It’s the same with the end of the semester. I get up every morning at 8 and drag myself to my desk after making a cup of coffee. There, I stay (unless I have to teach during the day) until at least 7:00 PM. At that point, I often leave the house to fight direct or review a show. And on days when I don’t do that (and I’m not taking a rare social break), I have been known to work until 9:00 or 10:00 at night because there are things that just have to be done. Essentially, I’m used to twelve hour plus days (I think my record is something crazy like sixteen hours, but on a typical week I average more like thirteen). I’m used to every single moment of my time being filled with some work-related thing of one variety or another.

So when it’s not, I feel like I might be doing something wrong. Like I’m not doing enough. Never mind that “normal” people work eight hour days and maybe burning the candle at

rare glamour shot; public library on my day off last weekend

rare glamour shot; public library on my day off last weekend

both ends isn’t the most sustainable work habit. It takes me a while to acclimate to a “normal” workload because I’m always so busy. When I drop by my desk time to a “regular” schedule, I feel like I don’t get as much done as I should.

I’m led to believe that this is a common thing in academia. It stems mostly from the fact that our projects are almost never completed (and when they are, never all at the same time). We can always always be working on something. There will indefinitely be another draft to write, another book to read, or another set of research to plow through. So when there’s work to be done and time in your schedule, why aren’t you working?

Part of it also stems from the constant drive to produce. With the job market being the way it is, there’s always a need to do more faster than the person behind, in front, or next to you. That one extra published article on your CV might make a different somewhere to someone at some time (especially at the early stages of your career).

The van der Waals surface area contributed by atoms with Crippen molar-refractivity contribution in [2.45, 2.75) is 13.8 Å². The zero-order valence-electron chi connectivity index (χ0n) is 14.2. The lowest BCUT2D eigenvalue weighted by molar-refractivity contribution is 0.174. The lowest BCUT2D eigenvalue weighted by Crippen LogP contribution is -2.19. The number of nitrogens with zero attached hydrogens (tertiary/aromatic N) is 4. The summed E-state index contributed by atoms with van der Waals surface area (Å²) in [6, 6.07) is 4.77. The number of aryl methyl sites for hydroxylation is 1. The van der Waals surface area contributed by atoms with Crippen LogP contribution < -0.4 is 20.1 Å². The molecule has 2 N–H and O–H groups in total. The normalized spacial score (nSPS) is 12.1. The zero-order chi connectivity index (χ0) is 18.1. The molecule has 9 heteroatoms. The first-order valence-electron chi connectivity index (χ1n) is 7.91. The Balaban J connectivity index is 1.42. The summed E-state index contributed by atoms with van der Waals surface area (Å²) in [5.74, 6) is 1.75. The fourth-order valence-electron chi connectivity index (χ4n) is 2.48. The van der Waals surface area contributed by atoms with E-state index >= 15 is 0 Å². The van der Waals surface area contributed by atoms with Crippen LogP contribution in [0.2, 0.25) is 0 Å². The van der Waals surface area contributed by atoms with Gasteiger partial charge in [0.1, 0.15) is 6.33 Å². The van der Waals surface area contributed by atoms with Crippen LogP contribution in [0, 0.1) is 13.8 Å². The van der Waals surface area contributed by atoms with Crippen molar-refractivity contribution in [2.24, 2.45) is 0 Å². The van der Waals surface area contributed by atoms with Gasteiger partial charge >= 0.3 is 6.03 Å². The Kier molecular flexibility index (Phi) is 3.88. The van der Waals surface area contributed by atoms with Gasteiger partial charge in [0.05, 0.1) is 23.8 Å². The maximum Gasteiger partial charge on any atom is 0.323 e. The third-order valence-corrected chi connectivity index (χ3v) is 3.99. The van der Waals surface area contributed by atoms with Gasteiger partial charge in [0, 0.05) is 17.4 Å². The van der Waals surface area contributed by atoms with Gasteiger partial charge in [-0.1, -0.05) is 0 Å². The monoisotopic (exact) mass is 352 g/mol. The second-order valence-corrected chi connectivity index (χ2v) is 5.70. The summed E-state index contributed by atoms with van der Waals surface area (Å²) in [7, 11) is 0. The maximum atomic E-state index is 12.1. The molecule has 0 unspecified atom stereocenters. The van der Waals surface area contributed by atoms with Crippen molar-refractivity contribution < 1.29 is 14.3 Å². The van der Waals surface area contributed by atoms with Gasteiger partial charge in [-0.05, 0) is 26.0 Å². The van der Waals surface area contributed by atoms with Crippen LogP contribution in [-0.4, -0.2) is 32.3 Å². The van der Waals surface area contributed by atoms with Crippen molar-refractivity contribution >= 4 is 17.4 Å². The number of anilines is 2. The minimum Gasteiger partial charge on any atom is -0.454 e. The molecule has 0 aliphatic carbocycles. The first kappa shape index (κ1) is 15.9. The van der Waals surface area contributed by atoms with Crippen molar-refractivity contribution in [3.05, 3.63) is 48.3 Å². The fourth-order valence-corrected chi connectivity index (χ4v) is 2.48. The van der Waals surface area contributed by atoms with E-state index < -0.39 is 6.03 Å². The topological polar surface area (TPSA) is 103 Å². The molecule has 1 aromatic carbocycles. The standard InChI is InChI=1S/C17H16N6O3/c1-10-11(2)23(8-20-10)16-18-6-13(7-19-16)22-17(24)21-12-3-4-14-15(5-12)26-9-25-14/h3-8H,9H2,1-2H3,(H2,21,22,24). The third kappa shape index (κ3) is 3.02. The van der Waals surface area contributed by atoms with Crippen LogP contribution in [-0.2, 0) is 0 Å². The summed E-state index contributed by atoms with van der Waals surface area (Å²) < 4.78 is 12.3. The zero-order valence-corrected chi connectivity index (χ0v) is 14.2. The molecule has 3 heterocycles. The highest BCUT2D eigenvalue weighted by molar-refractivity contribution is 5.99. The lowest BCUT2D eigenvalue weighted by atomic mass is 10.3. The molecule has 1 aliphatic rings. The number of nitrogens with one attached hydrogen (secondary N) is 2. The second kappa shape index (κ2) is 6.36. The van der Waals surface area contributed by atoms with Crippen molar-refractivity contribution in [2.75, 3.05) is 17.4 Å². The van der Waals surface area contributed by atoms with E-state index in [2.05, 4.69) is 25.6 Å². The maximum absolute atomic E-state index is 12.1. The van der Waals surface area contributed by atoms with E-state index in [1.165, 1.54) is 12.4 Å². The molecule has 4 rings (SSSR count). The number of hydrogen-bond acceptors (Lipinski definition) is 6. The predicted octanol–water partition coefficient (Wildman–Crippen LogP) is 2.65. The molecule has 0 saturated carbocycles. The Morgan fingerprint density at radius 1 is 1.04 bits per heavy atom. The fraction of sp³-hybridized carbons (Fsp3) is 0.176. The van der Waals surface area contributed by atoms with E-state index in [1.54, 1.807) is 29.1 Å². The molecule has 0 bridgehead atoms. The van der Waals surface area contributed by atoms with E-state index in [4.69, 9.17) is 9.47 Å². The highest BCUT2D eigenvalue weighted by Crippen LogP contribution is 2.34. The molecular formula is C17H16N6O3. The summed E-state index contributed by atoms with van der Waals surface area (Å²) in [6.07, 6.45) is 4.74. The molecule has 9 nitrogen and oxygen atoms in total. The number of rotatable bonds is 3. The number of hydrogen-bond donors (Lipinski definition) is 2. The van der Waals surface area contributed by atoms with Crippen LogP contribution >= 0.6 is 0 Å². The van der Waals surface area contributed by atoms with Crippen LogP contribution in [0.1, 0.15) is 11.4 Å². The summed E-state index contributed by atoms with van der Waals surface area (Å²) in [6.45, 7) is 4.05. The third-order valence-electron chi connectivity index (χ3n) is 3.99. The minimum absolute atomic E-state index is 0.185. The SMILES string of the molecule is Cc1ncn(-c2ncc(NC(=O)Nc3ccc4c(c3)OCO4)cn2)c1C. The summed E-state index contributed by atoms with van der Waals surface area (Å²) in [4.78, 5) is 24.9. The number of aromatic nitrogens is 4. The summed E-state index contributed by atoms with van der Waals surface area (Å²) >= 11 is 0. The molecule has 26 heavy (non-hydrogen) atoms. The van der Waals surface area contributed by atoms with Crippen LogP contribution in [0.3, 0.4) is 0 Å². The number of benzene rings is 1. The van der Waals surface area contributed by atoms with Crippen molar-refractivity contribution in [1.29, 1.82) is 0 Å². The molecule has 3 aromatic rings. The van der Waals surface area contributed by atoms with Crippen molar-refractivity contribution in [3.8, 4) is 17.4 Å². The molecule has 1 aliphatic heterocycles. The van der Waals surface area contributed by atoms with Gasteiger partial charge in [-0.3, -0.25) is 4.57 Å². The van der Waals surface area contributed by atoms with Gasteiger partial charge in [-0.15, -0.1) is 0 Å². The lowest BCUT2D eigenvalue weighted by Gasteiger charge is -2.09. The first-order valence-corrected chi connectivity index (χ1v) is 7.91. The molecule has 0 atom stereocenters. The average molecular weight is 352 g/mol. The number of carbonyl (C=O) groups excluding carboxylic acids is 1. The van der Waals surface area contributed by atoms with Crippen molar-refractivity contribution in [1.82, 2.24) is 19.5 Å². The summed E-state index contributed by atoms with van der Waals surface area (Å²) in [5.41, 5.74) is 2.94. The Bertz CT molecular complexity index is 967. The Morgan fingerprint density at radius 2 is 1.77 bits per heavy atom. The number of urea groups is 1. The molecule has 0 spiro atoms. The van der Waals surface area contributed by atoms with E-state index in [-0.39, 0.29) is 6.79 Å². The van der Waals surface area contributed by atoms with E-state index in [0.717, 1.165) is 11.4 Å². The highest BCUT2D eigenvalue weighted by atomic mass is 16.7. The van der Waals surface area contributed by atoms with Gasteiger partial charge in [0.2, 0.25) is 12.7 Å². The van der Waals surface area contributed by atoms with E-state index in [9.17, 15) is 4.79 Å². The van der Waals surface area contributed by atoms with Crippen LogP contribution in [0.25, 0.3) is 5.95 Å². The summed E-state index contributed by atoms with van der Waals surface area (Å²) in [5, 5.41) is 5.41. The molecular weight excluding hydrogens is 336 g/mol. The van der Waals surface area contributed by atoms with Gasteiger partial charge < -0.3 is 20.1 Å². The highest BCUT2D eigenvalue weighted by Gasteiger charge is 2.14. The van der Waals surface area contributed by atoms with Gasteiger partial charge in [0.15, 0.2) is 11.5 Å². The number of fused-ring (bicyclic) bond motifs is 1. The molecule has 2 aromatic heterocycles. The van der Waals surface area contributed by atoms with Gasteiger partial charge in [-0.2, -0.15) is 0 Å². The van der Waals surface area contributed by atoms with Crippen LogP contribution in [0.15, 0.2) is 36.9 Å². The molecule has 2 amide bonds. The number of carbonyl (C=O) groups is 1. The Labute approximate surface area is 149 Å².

Yet another part of it stems from the perfectionist tendencies which produce viable academics. Let’s face it; you don’t go for a PhD unless you’re incredibly driven to succeed and have a track record of near-perfection. If you’ve made it this far, chances are you’re used to being amongst the “smartest” people in the room no matter where you stood.* Now, you’re in a department full of people like you. That’s a really tough situation to be in and can result in no small amount of struggle. When the cream floats to the top,** some of that cream is inevitably going to feel like milk again. Or, to put it as my mother says it, “not every doctor graduates top of the class”. You worked hard to get here, now you have to work twice as hard to stay where you’re used to being: at the top.

So the semester slow-down, while a perfectly healthy form of work curbing, doesn’t always feel right. I try to remind myself that it’s okay to average out those long days with a couple of “short” ones, but that only goes so far.

So I’ll be here trying my hardest to sit on my hands at 5:00 if anyone needs me. I can’t guarantee success, but I can certainly at least try!

 

*I put “smartest” in quotation marks because I want to differentiate a socially-accepted view of book smart from street wise, kinesthetic smarts, or emotional maturity that can make a brilliant person feel overlooked in a conventional classroom setting. Books and grades aren’t a sure-fire way to measure intelligence.

**Again, not sure this is a metaphor I’m entirely comfortable with but I’m having trouble coming up with an alternative.

You’re into the Time Slip

Time is a weird thing in academia.

The semester starts and things get nuts because you’re trying to fit in all the meetings that you couldn’t have while nobody was on campus over the “break”. You’re getting a feel for your classes, you’re trying to learn names, you’re working through your schedule.